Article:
But anyway, Dreamy's canter has gone from nonexistent to pretty good. It is still not 100% balanced, and after about 1.5 times around a 20 m. circle it sort of falls apart, but hey, I am impressed with what we have. I think we are fine where we are for dressage, at Training level. The canter is not perfect, but it would be absolutely ridiculous and unfair for me to stay at Intro (walk/trot) level. I don't think we are actually ready for 3-gait under saddle classes, such as what we will do at the show in Skowhegan in a few weeks, but whatever. Her canter is really not that good around and around a large ring. It becomes flat and four beat.
All told, we have worked on the canter for EIGHT months. That is all. SO I am pretty proud of what we do have at this point.
So, despite the fact that I never got to help organize and ride in a "Canter Clinic", I would say that at this point I could INSTRUCT the canter clinic myself! LOL! Just kidding......in reality the reason my horse's canter is pretty good is because of my instructor Judy. All of the techniques I have learned to improve Dreamy's canter, I learned from Judy. All of it is based on classical dressage. No gadgets, no pulling, no pushing...just good riding.
So enjoy my ramblings on cantering and training the Standardbred....I hope it helps someone!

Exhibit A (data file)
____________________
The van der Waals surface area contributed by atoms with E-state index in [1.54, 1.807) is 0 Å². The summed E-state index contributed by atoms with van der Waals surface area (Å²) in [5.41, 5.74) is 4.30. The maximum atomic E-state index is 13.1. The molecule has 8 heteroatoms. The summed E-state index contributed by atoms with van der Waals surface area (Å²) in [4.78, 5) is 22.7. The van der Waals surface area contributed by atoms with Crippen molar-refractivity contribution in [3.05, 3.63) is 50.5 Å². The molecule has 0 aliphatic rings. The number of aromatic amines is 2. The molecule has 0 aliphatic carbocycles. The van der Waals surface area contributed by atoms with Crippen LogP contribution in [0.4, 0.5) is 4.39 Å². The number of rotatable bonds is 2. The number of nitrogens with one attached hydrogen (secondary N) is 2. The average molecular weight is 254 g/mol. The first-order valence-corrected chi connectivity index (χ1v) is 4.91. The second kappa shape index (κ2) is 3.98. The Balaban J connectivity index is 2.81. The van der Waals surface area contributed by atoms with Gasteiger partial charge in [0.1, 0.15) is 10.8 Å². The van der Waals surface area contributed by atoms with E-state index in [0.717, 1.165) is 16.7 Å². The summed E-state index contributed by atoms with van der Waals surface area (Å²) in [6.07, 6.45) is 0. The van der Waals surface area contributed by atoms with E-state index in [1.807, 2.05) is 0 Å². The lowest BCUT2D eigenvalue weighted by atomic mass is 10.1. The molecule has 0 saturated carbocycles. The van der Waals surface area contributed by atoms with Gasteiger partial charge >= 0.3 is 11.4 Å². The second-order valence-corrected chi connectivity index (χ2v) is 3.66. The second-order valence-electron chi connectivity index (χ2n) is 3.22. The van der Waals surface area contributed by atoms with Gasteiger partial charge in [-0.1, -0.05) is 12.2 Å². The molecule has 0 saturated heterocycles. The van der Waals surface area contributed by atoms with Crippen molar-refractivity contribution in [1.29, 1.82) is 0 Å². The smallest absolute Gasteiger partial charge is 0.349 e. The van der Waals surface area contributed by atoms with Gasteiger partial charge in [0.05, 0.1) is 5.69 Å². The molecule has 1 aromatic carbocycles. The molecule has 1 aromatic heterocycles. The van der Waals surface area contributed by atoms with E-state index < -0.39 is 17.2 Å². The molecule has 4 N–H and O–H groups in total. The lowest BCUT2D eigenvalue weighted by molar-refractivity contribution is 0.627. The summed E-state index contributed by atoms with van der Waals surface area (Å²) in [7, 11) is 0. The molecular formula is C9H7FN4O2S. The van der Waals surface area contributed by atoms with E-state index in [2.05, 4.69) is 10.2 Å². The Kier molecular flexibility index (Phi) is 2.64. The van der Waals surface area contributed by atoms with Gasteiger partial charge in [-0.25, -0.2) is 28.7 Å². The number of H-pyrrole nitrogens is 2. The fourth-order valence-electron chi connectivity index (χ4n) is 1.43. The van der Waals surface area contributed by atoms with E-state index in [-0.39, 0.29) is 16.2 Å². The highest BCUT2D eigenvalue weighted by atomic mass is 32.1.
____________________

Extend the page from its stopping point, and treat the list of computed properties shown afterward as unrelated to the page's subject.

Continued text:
Disclaimer! First of all, take this for what it is worth. I am NOT a professional, just an adult amateur who has been studying dressage for years, but I know I still have a lot to learn! I have been taught by great instructors and almost all of this has come from them. I really cannot take credit. And some of this has just been trial and error with my own horse.
Dressage foundation – No matter what discipline you ride, I truly think dressage basics are good for every horse. It teaches a horse to come from behind, really USE their hind end, accept and reach for the bit, and simply move well. If you can, take some dressage lessons from a good instructor. It is money well spent.
Training scale – Learn the training scale. View it here: http://www.artofriding.com/articles/trainingscale.html. Basically it is: rhythm, relaxation, connection, impulsion, straightness, and collection.
Lateral work – I think lateral work is one of the most important pieces of training a Standardbred. Start from the ground, placing your hand where the leg would be, and teach the horse to move away from pressure. You can do turn on the forehand and haunches on the ground and easily transfer them to under saddle. Also learn and develop a leg yield and a shoulder fore.
Develop a half halt – There is much mystery surrounding just exactly what a “half halt” is. Basically it is just what it sounds like: you ask for an “almost” halt. Using your legs and rein aids, you ask the horse to rebalance. Half halts are used before a transition and during any gait. You actually need to teach your horse what a half halt is. Most of the literature makes it sound like your horse will just “do it” if you ask. You need to start by actually making the downward transition (from whatever gait) and then gradually use the half halt to rebalance instead of the transition. (see below under canter for more on this) As Robert Dover said, “Most riders ride from movement to movement. Effective riders ride half halt to half halt.” Makes sense if you think about it.